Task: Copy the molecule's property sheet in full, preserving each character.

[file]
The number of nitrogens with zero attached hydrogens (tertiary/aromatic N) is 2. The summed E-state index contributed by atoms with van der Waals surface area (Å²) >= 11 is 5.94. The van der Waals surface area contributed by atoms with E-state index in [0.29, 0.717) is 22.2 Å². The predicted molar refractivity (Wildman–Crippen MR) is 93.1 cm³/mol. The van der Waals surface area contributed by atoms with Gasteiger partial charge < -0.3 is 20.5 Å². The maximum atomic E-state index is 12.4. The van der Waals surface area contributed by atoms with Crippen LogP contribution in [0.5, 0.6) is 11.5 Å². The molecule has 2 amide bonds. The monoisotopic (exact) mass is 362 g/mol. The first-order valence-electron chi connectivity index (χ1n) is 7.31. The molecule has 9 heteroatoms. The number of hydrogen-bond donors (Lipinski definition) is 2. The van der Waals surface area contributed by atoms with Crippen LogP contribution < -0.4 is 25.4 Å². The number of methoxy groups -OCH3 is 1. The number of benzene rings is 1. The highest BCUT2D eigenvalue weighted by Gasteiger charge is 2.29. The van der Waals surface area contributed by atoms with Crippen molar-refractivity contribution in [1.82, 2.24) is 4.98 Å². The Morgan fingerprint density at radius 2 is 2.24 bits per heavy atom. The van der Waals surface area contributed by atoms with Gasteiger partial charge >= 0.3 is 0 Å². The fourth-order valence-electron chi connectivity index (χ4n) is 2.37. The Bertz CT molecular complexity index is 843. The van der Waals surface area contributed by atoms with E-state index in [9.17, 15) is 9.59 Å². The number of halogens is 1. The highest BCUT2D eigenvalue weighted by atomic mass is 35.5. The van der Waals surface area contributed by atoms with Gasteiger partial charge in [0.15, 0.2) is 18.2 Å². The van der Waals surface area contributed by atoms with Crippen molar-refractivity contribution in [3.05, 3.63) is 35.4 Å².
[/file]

The number of nitrogens with zero attached hydrogens (tertiary/aromatic N) is 2. The summed E-state index contributed by atoms with van der Waals surface area (Å²) >= 11 is 5.94. The van der Waals surface area contributed by atoms with E-state index in [0.29, 0.717) is 22.2 Å². The predicted molar refractivity (Wildman–Crippen MR) is 93.1 cm³/mol. The van der Waals surface area contributed by atoms with Gasteiger partial charge < -0.3 is 20.5 Å². The maximum atomic E-state index is 12.4. The van der Waals surface area contributed by atoms with Crippen LogP contribution in [0.5, 0.6) is 11.5 Å². The molecule has 2 amide bonds. The monoisotopic (exact) mass is 362 g/mol. The first-order valence-electron chi connectivity index (χ1n) is 7.31. The molecule has 9 heteroatoms. The number of hydrogen-bond donors (Lipinski definition) is 2. The van der Waals surface area contributed by atoms with Crippen LogP contribution < -0.4 is 25.4 Å². The number of methoxy groups -OCH3 is 1. The number of benzene rings is 1. The highest BCUT2D eigenvalue weighted by Gasteiger charge is 2.29. The van der Waals surface area contributed by atoms with Crippen molar-refractivity contribution in [1.82, 2.24) is 4.98 Å². The Morgan fingerprint density at radius 2 is 2.24 bits per heavy atom. The van der Waals surface area contributed by atoms with Gasteiger partial charge >= 0.3 is 0 Å². The fourth-order valence-electron chi connectivity index (χ4n) is 2.37. The Bertz CT molecular complexity index is 843. The van der Waals surface area contributed by atoms with E-state index in [9.17, 15) is 9.59 Å². The number of halogens is 1. The highest BCUT2D eigenvalue weighted by atomic mass is 35.5. The van der Waals surface area contributed by atoms with Gasteiger partial charge in [0.15, 0.2) is 18.2 Å². The van der Waals surface area contributed by atoms with Crippen molar-refractivity contribution in [3.05, 3.63) is 35.4 Å².